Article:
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Do I Eat Right? - 5 Points to Remember

Having worked with digestive problems for the last 17 years, it is obvious that how we eat has a huge effect upon health. There are constant changes in the recommendations of how we eat, what to eat, the next superfood… it’s hard to know if we are doing things right.

Being the individuals that we are, there is no way of eating that will suit everyone & the best way to tell if you are eating correctly is to think about yourself for a moment. Ask yourself…

· Do I get symptoms of digestive upset like fullness, bloating, tiredness after eating, acid reflux, indigestion…?

· Are my stools irregular or erratic?

· Do I feel fit or fatigued?

If you have no symptoms, you are likely doing ok, some of us are lucky enough to have an ‘iron gut’ constitution. If you do have any of the above, it may be worth thinking about what, & the way you eat.

In my experience, with our changing seasons, eating local, seasonally available foods is the way forward & certainly in the colder months, eating as many warm, cooked meals as possible is beneficial.

Let’s imagine our stomach is like a cooking pot & a flame sits underneath it. The flame needs to be strong enough to ‘cook’ what we eat into a soup & then we can extract nutrients we need. This flame is in constant fluctuation depending on our climate, stress levels & the foods we eat.

If our flame is burning well, we can digest most foods, gain nutrients & be healthy. If our flame is weak, the soup will not cook, food will not be digested properly & the nutrients will not be gained. This can lead to several symptoms like a chronically snotty nose or congestion, bloating, fullness, lack of appetite, nausea, weight gain & many more.

So, after a little look at yourself & how you feel… the question is, how do I get a digestive system which gives me no grief? Here are some main points to consider if you have problems with your digestion.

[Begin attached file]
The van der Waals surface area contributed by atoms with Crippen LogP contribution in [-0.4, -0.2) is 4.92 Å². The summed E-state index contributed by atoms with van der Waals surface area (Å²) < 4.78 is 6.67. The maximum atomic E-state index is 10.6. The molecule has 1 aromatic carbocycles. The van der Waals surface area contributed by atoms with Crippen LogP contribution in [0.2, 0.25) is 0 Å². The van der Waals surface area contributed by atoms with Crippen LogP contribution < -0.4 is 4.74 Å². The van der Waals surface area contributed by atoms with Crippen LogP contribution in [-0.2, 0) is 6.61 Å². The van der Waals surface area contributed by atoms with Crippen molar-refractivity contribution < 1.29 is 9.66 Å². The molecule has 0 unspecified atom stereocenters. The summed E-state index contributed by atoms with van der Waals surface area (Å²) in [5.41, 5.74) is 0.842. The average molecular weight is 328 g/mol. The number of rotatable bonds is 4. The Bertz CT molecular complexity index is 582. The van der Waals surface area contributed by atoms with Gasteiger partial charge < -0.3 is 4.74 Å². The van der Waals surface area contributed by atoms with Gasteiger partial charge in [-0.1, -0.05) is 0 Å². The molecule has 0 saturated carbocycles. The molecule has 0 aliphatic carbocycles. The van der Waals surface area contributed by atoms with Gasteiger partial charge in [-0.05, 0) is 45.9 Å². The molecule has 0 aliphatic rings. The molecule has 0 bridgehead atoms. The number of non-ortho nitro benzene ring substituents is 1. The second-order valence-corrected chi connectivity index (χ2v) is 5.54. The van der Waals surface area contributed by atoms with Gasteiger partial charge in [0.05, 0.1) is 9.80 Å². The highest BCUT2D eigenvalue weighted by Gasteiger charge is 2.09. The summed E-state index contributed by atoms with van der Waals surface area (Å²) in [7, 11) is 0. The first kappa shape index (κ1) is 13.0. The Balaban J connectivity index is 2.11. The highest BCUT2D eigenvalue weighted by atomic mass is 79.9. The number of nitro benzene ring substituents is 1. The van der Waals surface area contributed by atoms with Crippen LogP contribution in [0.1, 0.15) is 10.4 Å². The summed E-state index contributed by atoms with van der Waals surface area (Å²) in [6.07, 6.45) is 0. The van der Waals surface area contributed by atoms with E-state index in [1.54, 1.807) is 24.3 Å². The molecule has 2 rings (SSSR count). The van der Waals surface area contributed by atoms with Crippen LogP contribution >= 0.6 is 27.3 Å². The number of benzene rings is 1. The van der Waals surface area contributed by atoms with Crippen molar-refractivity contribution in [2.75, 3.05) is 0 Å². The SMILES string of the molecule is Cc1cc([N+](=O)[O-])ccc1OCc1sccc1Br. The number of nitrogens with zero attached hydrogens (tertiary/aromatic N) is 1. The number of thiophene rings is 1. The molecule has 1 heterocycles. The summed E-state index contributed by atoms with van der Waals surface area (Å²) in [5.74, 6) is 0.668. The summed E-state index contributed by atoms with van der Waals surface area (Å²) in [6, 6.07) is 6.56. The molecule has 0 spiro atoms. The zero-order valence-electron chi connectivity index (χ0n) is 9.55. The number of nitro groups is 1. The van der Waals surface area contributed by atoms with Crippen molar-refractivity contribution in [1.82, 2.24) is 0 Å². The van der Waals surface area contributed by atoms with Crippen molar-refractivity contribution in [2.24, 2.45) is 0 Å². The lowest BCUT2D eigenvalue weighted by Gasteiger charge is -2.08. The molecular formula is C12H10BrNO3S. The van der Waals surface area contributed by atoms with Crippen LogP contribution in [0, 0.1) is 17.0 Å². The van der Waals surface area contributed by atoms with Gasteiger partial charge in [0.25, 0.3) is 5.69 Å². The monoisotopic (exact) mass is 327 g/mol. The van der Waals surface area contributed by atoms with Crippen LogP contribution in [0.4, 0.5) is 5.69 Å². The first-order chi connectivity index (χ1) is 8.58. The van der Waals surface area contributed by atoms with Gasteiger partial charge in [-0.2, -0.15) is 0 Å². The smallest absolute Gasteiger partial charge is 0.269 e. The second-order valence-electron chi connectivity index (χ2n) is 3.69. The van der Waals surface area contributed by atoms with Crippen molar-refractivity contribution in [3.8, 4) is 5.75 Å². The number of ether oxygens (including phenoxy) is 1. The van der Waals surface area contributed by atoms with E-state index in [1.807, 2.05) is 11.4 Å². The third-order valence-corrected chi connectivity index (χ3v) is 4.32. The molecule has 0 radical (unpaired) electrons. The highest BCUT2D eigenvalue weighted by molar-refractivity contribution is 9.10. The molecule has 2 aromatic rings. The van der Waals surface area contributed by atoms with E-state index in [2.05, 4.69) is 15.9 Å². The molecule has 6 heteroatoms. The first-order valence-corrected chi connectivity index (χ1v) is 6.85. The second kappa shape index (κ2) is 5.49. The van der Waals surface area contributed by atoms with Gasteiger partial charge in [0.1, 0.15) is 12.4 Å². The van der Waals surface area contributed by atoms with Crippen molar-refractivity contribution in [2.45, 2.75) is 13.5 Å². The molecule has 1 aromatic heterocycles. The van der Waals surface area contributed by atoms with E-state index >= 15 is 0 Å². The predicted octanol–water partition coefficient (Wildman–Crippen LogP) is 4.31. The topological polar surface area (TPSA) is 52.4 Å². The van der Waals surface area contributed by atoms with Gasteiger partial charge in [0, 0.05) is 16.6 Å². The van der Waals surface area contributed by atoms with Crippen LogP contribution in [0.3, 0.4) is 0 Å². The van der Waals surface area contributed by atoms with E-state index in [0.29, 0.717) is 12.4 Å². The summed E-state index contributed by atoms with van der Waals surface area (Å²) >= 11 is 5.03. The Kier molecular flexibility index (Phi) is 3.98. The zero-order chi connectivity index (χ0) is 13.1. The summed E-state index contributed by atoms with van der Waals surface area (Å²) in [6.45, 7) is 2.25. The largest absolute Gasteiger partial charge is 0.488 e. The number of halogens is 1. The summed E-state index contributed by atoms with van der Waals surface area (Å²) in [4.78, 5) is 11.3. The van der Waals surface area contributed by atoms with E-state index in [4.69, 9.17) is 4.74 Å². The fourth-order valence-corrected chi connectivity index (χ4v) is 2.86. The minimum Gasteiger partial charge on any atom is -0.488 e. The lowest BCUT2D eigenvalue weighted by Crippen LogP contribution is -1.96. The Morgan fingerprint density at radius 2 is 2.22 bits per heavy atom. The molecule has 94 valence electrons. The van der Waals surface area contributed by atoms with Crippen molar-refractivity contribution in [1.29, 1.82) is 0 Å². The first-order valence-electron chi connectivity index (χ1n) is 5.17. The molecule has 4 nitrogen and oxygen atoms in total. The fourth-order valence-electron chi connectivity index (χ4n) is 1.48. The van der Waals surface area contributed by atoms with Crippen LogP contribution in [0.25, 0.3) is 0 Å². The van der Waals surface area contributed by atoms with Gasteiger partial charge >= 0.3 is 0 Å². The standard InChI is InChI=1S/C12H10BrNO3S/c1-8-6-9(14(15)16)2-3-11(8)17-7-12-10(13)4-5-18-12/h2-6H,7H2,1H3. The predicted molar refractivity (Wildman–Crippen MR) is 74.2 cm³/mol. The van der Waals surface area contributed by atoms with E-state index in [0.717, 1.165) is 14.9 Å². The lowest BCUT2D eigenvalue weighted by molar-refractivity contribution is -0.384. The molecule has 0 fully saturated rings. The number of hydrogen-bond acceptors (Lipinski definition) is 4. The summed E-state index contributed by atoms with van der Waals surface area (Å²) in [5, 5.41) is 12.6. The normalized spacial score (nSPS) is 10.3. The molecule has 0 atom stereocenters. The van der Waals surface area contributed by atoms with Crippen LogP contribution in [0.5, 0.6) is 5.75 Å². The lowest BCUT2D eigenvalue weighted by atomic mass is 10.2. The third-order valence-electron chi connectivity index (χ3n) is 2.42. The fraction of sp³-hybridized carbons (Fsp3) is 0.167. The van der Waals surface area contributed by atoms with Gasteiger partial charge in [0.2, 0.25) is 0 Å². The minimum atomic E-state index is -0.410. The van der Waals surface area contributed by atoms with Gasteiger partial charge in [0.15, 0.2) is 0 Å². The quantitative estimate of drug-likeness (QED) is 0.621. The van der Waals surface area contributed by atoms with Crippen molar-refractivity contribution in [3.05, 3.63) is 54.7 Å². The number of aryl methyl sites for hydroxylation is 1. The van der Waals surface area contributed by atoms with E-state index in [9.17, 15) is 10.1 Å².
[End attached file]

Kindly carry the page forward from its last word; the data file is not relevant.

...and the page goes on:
· Eat local foods – The stomach works as an adaptive, it has contact with the external environment. Through this, the body will be influenced by what we eat. If we eat foods from the climate we are in, the body will know what changes it needs to make to exist in the environment around us. If we eat foods from exotic places too often, this can affect the body’s fluid metabolism & lead to poor health.

· Eat warm, cooked meals – Take the workload off the digestive system. Cooked meals have already been broken down slightly through the cooking process so our ‘cooking pot & flame’ have less to do.

· Vary your diet but keep meals simple – It seems fashionable to put too many ingredients in a meal. The thought being to expose yourself to as many potential nutrients as possible, but it can be too complex to deal with for an exhausted digestive system. Keeping meals simple tends to ease symptoms of digestive upset.

· Think outside the box – Expose yourself to local foods that have been forgotten. Explore different meats such as game, use berries from your hedgerows in recipes, to make compotes or syrups… Every time you consume something that you don’t get from your average supermarket shop, you are giving your body the opportunity to gain different nutrients to maintain health.

· Reduce foods you know cause you problems – You probably know if certain foods make you react. If your coffee gives you heartburn & makes you run for the loo, fresh chewy bread makes you bloat or milk products make you wheeze… Many people know the culprits for their troubles but still do nothing about it. I don’t support the elimination of a food unless necessary, reduction in those foods or sometimes even just adjusting the way in which you prepare them can give the system the break it needs. Making milk warm & not drinking it from the fridge can already reduce its mucogenic effects.

If you can do the above 80% of the time, you should see an improvement in your digestive problems. Your overall absorption of nutrients will increase & the body will be able to maintain health more effectively, even build the reserves it needs to deal with the fluctuating demands of life.

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